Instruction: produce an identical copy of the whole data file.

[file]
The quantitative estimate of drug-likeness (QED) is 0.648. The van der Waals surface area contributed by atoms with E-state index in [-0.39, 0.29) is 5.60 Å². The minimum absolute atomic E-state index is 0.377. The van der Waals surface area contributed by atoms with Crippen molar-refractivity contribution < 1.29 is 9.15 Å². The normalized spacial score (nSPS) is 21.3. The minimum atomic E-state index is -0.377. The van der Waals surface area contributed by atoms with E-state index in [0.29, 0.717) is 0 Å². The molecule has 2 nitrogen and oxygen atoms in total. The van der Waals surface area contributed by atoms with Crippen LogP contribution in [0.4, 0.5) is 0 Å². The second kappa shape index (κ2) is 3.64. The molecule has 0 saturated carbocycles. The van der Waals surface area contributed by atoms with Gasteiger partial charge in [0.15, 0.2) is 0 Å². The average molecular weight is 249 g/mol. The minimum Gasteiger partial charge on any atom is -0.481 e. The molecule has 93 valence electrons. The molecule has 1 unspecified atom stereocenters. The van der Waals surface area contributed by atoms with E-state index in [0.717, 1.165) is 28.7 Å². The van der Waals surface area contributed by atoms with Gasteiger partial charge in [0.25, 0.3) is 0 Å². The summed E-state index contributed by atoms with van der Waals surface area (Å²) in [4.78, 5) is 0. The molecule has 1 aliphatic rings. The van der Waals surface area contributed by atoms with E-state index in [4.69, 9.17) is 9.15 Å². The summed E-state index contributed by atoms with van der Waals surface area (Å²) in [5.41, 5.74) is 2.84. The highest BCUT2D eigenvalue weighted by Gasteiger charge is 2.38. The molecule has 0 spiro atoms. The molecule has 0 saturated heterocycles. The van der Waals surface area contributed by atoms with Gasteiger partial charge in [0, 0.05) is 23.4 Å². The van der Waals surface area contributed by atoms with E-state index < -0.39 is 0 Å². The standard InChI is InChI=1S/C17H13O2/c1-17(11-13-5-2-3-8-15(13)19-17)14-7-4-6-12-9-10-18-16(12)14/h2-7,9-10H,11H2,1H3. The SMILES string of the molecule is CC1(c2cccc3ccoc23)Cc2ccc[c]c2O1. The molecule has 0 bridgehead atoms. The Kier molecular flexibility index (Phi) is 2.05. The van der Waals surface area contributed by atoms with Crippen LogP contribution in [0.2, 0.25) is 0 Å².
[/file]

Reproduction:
The quantitative estimate of drug-likeness (QED) is 0.648. The van der Waals surface area contributed by atoms with E-state index in [-0.39, 0.29) is 5.60 Å². The minimum absolute atomic E-state index is 0.377. The van der Waals surface area contributed by atoms with Crippen molar-refractivity contribution < 1.29 is 9.15 Å². The normalized spacial score (nSPS) is 21.3. The minimum atomic E-state index is -0.377. The van der Waals surface area contributed by atoms with E-state index in [0.29, 0.717) is 0 Å². The molecule has 2 nitrogen and oxygen atoms in total. The van der Waals surface area contributed by atoms with Crippen LogP contribution in [0.4, 0.5) is 0 Å². The second kappa shape index (κ2) is 3.64. The molecule has 0 saturated carbocycles. The van der Waals surface area contributed by atoms with Gasteiger partial charge in [0.15, 0.2) is 0 Å². The average molecular weight is 249 g/mol. The minimum Gasteiger partial charge on any atom is -0.481 e. The molecule has 93 valence electrons. The molecule has 1 unspecified atom stereocenters. The van der Waals surface area contributed by atoms with E-state index in [0.717, 1.165) is 28.7 Å². The van der Waals surface area contributed by atoms with Gasteiger partial charge in [0.25, 0.3) is 0 Å². The summed E-state index contributed by atoms with van der Waals surface area (Å²) in [4.78, 5) is 0. The molecule has 1 aliphatic rings. The van der Waals surface area contributed by atoms with E-state index in [4.69, 9.17) is 9.15 Å². The summed E-state index contributed by atoms with van der Waals surface area (Å²) in [5.41, 5.74) is 2.84. The highest BCUT2D eigenvalue weighted by Gasteiger charge is 2.38. The molecule has 0 spiro atoms. The molecule has 0 saturated heterocycles. The van der Waals surface area contributed by atoms with Gasteiger partial charge in [0, 0.05) is 23.4 Å². The van der Waals surface area contributed by atoms with E-state index < -0.39 is 0 Å². The standard InChI is InChI=1S/C17H13O2/c1-17(11-13-5-2-3-8-15(13)19-17)14-7-4-6-12-9-10-18-16(12)14/h2-7,9-10H,11H2,1H3. The SMILES string of the molecule is CC1(c2cccc3ccoc23)Cc2ccc[c]c2O1. The molecule has 0 bridgehead atoms. The Kier molecular flexibility index (Phi) is 2.05. The van der Waals surface area contributed by atoms with Crippen LogP contribution in [0.2, 0.25) is 0 Å².